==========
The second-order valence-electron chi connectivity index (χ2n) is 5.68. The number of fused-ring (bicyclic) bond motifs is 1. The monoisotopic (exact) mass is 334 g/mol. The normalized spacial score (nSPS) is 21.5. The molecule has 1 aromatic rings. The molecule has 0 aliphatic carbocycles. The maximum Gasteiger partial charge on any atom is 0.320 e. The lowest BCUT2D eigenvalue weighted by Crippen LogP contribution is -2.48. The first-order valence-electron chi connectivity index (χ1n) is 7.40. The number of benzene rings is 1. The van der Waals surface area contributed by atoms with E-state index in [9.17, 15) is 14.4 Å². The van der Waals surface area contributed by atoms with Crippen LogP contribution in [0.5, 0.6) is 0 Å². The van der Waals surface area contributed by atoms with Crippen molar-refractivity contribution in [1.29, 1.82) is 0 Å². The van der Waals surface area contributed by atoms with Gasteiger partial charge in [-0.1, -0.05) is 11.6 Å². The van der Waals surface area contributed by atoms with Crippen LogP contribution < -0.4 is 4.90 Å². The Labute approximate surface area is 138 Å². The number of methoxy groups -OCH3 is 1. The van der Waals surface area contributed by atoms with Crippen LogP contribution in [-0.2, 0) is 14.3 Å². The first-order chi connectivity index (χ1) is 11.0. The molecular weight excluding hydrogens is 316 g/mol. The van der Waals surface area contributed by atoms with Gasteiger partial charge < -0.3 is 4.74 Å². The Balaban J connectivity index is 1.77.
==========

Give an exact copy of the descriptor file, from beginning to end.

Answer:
The second-order valence-electron chi connectivity index (χ2n) is 5.68. The number of fused-ring (bicyclic) bond motifs is 1. The monoisotopic (exact) mass is 334 g/mol. The normalized spacial score (nSPS) is 21.5. The molecule has 1 aromatic rings. The molecule has 0 aliphatic carbocycles. The maximum Gasteiger partial charge on any atom is 0.320 e. The lowest BCUT2D eigenvalue weighted by Crippen LogP contribution is -2.48. The first-order valence-electron chi connectivity index (χ1n) is 7.40. The number of benzene rings is 1. The van der Waals surface area contributed by atoms with E-state index in [9.17, 15) is 14.4 Å². The van der Waals surface area contributed by atoms with Crippen LogP contribution in [0.5, 0.6) is 0 Å². The van der Waals surface area contributed by atoms with Crippen molar-refractivity contribution in [1.29, 1.82) is 0 Å². The van der Waals surface area contributed by atoms with Gasteiger partial charge in [-0.1, -0.05) is 11.6 Å². The van der Waals surface area contributed by atoms with Crippen LogP contribution < -0.4 is 4.90 Å². The Labute approximate surface area is 138 Å². The number of methoxy groups -OCH3 is 1. The van der Waals surface area contributed by atoms with Crippen LogP contribution in [-0.2, 0) is 14.3 Å². The first-order chi connectivity index (χ1) is 11.0. The molecular weight excluding hydrogens is 316 g/mol. The van der Waals surface area contributed by atoms with Gasteiger partial charge < -0.3 is 4.74 Å². The Balaban J connectivity index is 1.77.